This could so easily have been the best news story in a year when the world seems especially fraught with conflict and misery. The two main signatories of a historic agreement to end the longest war in the western hemisphere, Colombian President Juan Manuel Santos and FARC rebel leader Rodrigo Londoño, were even being tipped for the Nobel Peace Prize (Santos has since won the award, for his efforts).
Then came the result of the plebiscite on the peace accord – and the devastating realization that 50.2 per cent of Colombian voters had ticked the ‘NO’ box. Our Big Story for this month looks at what happens now to Colombia’s tortuous peace process – and finds reason for hope.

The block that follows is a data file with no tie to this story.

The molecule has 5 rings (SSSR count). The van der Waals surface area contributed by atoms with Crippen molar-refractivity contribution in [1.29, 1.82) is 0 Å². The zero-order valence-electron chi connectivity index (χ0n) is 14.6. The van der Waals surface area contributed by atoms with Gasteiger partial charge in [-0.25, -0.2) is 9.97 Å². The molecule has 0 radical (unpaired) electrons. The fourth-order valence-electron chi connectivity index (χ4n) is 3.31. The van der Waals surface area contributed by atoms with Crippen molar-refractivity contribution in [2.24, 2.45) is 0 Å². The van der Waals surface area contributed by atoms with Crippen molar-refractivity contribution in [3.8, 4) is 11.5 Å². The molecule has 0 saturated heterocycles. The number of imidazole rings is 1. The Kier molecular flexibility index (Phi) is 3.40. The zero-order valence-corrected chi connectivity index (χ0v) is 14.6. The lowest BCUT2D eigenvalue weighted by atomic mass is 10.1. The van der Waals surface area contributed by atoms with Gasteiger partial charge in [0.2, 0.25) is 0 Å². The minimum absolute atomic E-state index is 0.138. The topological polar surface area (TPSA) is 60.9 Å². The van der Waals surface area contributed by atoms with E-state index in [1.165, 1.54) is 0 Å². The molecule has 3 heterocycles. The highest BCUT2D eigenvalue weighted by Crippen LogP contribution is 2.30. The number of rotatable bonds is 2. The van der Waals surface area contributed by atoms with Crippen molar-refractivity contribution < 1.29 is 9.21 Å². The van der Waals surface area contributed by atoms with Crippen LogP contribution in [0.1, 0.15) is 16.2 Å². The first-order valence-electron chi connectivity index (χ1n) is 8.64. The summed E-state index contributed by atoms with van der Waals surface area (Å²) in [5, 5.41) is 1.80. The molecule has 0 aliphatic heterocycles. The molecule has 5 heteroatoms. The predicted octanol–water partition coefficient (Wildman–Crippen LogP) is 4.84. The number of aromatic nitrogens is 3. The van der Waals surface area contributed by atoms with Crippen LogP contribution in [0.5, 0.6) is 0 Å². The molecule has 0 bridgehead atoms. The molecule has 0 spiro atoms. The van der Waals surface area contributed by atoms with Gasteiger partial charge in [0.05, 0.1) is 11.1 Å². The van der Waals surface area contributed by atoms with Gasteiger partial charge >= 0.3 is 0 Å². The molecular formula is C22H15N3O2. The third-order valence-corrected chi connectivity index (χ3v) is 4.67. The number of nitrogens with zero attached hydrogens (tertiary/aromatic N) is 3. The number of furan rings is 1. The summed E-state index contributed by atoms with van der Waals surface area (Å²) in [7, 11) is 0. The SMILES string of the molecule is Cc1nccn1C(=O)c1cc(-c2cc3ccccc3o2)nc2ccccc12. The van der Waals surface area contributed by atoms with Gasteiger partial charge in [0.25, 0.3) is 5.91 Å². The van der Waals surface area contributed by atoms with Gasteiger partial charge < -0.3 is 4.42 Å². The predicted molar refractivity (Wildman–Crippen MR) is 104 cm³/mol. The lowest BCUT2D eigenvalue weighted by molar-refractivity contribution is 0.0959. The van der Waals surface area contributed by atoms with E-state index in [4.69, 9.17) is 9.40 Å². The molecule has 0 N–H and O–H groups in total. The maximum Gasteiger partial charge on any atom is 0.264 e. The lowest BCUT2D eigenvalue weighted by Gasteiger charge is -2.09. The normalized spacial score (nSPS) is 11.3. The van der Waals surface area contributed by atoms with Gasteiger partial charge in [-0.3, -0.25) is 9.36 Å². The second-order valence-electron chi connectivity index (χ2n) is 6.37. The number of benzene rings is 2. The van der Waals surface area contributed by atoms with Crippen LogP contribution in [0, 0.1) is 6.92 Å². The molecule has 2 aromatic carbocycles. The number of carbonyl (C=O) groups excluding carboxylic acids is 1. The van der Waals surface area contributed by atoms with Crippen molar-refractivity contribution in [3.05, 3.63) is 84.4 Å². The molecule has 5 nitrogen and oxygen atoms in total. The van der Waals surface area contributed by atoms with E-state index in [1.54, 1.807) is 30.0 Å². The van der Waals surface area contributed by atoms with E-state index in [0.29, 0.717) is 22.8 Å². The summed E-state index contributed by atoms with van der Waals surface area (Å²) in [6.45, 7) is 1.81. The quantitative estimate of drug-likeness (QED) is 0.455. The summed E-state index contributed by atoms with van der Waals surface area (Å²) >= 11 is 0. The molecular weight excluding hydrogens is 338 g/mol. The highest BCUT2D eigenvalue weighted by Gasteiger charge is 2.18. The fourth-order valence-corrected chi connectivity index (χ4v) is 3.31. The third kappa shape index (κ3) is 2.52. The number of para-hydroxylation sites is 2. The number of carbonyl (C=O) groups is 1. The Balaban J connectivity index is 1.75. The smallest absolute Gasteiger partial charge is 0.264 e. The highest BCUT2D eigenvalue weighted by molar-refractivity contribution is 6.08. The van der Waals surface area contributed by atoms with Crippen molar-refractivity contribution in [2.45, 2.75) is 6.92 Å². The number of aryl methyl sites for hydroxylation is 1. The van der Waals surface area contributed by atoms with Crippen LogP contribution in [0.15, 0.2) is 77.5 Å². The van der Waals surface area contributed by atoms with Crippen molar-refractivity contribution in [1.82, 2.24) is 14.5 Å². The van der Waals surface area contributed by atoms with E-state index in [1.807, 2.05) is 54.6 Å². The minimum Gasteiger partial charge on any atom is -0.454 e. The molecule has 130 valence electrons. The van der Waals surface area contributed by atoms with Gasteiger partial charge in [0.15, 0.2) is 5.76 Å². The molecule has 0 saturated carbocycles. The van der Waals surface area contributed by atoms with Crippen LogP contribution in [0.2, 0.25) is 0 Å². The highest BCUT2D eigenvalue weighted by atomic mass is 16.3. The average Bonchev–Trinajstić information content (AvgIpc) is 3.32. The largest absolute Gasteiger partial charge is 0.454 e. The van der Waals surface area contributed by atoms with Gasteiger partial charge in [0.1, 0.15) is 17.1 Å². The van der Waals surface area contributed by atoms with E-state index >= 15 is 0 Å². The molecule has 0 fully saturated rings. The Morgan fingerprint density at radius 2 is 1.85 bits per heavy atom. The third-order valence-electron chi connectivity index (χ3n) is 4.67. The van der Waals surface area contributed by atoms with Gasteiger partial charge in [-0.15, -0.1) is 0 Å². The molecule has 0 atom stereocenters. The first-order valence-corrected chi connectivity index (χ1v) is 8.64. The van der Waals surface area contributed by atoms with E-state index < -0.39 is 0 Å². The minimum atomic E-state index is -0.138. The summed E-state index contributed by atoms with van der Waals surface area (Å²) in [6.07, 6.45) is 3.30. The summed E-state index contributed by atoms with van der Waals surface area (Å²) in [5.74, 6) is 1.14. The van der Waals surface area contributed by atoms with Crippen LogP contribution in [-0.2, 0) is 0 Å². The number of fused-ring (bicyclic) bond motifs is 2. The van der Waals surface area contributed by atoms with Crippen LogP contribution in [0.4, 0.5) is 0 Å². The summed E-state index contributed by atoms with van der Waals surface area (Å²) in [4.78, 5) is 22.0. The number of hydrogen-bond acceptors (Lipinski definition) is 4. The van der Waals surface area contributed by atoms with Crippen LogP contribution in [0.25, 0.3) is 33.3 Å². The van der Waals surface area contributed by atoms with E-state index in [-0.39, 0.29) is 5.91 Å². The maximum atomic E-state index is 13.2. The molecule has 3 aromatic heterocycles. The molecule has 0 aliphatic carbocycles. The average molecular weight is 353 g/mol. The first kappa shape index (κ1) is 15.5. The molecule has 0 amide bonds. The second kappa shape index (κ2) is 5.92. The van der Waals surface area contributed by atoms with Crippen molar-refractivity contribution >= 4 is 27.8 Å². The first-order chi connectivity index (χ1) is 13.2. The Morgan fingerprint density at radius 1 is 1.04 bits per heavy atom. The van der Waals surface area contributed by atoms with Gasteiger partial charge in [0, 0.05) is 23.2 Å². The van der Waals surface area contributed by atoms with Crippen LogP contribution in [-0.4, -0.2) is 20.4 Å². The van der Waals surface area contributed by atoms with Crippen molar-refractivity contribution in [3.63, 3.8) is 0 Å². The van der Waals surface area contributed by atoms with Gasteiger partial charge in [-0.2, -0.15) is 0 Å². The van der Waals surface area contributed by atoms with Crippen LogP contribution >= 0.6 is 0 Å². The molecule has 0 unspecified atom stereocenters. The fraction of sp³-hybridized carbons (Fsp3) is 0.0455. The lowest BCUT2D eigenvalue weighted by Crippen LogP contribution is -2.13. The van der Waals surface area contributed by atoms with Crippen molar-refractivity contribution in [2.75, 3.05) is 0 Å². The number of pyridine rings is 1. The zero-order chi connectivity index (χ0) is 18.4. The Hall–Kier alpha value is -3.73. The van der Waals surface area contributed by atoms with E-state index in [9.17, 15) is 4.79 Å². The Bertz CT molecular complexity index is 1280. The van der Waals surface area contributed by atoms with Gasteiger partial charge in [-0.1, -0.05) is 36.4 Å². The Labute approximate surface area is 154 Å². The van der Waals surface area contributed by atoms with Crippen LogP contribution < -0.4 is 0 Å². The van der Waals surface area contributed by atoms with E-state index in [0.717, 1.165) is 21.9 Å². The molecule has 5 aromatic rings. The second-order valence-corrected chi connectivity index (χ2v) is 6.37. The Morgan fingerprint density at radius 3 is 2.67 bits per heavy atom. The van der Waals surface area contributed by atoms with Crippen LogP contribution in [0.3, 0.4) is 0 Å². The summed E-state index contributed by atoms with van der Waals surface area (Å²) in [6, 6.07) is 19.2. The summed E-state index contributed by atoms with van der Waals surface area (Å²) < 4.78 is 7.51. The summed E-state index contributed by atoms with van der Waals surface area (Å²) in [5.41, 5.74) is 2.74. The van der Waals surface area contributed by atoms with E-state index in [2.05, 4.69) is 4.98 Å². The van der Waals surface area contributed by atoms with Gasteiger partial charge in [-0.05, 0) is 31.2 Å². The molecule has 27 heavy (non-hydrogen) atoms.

We also pick over two subjects that are in and out of the news with some regularity. The first is the question of a universal basic income – usually seen as ‘a good thing’ on the Left. But is there a destructive agenda at work behind its championing by sections of the Right? And then there’s PrEP, the medication that could drastically cut HIV transmission. Should it be readily available and publicly funded? And for whom?
There’s much more besides – a frontline report from Burma’s drug crisis, the views of Dutch physicians who perform euthanasia, and a fascinating exploration of why commercial competition almost always does a disservice to technical innovation. Lively thinking in sober prose.
Vanessa Baird & Dinyar Godrej for the New Internationalist co-operative.
Britain’s long-term commitment to nuclear disarmament has been wobbly at best, but things might have to change soon, writes Kjølv Egeland.